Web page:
[Return to the Library Edition notes to “Ad Valorem”]

Without entering into any of the subtle conditions of price, I will expand and apply in a single instance the formula I gave in my last paper (if x=the quantity of labour required for production and y=force of demand, the price=xy). I will take the instance, chosen by Mr. de Quincey in his Templar‘s letters, of Hat Making, carrying it, however, a little further.

Case I. Let the population of England be supposed constant, and suppose that they positively require a certain number of hats every year, but that beavers are in plenty one year and easily caught, the next year rare. The price of hats will vary as the quantity of labour required to catch the beavers. y is invariable; xy varies as x (Ricardo‘s rule).

Case II. The demand for hats is complicated with a demand for pheasants‘ feathers in them, which demand, depending on the imaginations of young ladies and their lovers, is liable to inconstancy, and the encouragement to poaching co-relatively inconstant. x and y are both variable; xy doubly variable—greatest at the west end of the town.

Case III. The demand for pheasants‘ feathers expiring, English manufacturers invest a fixed amount of capital in hat making. But a sudden improvement taking place in the taste of the world, the Turks and Chinese resolve to wear nothing but English-made hats. The monarchs of Europe are in consequence reduced to wear hats only on state occasions, and keep their hat-boxes in their treasuries. x is invariable; xy varies as y.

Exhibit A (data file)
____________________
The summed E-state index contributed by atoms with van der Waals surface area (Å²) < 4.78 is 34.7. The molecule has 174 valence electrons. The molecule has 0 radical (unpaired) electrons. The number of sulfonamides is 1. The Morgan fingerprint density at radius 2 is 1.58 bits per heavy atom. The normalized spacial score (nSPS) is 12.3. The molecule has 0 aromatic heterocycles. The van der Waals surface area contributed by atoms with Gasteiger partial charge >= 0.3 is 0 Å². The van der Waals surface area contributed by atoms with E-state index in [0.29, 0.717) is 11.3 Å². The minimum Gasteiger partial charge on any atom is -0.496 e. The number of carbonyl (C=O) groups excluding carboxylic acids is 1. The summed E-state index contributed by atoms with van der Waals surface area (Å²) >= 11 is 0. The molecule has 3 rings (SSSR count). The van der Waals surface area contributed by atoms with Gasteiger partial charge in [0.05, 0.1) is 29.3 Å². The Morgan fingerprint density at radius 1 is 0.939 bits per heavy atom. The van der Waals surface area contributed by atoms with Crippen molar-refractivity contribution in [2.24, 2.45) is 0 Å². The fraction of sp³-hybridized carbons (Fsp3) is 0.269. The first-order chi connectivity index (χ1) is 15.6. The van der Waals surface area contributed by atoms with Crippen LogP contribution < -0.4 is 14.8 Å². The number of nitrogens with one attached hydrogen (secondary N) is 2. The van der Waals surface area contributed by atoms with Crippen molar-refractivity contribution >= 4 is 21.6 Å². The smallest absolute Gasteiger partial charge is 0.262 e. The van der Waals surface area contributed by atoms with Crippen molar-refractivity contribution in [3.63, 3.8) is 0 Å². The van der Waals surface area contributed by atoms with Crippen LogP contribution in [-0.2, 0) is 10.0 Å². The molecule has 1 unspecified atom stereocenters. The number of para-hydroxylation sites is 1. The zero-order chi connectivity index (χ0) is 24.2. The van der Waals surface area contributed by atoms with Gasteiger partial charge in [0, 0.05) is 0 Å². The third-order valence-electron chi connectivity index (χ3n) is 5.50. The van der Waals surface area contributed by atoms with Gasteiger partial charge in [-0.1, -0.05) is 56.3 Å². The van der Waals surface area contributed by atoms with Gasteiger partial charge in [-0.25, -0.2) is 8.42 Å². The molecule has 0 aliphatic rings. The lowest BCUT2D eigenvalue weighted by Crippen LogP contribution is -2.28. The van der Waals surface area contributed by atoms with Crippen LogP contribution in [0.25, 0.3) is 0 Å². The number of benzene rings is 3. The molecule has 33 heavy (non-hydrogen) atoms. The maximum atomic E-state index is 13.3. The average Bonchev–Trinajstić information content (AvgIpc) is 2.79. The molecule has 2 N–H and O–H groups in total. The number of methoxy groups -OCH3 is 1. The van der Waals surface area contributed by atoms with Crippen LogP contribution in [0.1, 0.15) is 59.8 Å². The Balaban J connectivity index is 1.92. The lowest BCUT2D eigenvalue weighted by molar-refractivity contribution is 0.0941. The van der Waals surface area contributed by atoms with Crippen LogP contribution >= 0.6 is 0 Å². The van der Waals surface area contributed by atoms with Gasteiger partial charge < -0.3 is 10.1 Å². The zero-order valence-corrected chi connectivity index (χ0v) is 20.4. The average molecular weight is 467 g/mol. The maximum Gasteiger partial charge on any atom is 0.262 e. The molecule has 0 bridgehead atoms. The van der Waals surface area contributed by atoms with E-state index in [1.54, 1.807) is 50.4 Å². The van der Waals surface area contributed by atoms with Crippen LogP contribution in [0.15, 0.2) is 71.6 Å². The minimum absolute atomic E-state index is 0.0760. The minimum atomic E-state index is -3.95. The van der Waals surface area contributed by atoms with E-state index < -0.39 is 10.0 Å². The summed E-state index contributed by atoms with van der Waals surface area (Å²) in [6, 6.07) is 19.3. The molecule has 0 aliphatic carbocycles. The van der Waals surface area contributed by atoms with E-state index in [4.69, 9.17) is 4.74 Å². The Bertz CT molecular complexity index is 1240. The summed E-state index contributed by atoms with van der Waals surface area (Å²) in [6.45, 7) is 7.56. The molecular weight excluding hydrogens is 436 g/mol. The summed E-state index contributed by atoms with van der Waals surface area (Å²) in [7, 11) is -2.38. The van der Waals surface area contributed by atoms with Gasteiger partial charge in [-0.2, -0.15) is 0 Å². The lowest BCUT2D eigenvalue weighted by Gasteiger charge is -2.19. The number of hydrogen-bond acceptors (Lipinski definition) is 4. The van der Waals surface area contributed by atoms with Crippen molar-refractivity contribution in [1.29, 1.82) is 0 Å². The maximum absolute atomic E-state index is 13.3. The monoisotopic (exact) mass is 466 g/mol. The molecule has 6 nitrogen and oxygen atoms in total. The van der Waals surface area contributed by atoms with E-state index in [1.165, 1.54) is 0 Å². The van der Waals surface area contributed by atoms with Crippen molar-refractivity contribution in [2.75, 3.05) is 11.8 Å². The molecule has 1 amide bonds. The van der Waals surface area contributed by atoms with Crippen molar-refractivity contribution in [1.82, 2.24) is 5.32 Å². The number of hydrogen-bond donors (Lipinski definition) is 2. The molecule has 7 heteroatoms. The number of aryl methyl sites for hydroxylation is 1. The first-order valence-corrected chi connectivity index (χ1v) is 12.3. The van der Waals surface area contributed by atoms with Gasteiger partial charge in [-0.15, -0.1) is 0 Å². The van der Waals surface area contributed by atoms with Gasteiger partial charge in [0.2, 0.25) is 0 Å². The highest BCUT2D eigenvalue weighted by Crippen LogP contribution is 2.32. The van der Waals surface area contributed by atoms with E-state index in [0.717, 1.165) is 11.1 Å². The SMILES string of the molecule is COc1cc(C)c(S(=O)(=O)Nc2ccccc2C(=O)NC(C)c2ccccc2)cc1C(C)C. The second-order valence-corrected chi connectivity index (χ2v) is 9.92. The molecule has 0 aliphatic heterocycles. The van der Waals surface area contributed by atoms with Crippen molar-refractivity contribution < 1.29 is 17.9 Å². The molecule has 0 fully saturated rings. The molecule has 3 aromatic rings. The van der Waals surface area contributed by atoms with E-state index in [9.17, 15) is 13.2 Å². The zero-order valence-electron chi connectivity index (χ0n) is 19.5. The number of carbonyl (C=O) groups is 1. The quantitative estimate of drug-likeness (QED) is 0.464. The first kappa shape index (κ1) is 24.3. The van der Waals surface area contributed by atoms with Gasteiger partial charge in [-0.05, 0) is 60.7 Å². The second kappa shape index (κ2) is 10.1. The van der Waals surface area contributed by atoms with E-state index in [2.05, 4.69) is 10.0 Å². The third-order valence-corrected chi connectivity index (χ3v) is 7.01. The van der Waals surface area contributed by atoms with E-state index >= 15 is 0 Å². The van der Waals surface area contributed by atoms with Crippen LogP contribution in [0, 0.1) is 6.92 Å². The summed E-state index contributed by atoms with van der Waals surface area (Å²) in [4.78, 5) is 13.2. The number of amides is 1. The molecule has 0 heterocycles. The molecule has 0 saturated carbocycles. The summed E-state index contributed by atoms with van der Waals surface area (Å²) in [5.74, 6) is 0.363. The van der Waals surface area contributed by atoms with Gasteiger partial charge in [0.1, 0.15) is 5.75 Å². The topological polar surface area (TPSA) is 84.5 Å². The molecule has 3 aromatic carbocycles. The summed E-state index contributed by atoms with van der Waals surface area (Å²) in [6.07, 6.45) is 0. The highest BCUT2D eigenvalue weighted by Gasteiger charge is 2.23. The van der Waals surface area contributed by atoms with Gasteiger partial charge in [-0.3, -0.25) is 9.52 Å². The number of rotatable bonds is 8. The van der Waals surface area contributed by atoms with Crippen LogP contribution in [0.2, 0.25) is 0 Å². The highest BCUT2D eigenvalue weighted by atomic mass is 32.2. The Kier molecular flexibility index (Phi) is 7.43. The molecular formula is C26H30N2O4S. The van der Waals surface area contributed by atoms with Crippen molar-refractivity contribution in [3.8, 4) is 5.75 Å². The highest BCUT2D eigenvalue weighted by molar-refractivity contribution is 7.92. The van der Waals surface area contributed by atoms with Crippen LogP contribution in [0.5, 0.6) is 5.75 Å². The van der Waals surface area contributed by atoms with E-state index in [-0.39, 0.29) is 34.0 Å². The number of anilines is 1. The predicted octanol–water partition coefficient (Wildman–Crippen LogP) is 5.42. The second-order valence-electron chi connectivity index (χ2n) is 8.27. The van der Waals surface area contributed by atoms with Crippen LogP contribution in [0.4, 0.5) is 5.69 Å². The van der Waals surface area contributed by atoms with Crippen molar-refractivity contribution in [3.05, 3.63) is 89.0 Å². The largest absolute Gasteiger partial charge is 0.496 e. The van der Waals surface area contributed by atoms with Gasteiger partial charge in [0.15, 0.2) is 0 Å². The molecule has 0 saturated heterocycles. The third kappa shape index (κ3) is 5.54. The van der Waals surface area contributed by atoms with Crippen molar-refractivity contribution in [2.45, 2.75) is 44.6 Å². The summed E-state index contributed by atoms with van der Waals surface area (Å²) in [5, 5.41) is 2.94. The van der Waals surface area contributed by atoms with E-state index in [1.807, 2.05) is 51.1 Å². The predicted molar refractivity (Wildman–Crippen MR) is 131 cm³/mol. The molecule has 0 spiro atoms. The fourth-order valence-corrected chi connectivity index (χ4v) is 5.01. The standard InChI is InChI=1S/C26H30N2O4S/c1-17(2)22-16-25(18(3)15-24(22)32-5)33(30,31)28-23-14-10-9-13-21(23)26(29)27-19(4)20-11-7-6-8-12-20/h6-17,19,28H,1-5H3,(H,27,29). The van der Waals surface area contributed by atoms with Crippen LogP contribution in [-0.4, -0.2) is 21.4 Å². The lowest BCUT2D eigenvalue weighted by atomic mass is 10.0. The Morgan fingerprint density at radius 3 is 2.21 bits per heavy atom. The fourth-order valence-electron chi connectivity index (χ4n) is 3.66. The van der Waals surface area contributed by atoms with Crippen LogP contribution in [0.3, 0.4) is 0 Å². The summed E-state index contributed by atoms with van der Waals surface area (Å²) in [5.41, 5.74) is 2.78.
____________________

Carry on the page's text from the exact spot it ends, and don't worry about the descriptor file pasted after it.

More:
Case IV. Taste retrograding more rapidly than it had advanced, the world resolves to go bareheaded. The hatters‘ stocks in trade are employed for scarecrows. y=0; xy=0.

Case V. The world having caught cold, and wanting something on its head again, impoverished by its former enthusiasm for hats, and wanting xy=0.

Case VI. Some imaginative person having demonstrated that the garlands would look better with diamonds in them, of the size of the Koh-i-Noor, the world immediately demands a supply of such; but, none being forth-coming, goes without. x=infinity, xy=infinity, and nobody can pay it. Although, however, this formula roughly expresses the radical phenomena of prices, in pursuing the practical results into detail, xyn must be used instead of xy, powers of y varying with different articles, but the factor yn being always much more influential on the price than x. Thus Iridium is as rare as gold, and x is nearly constant for it and for gold; but because the gold is beautiful, if the price of Iridium be xy, that of gold will be xy5 or xy6, or some such largely increased sum. Economists also do not notice . . .

Last modified 15 February 2019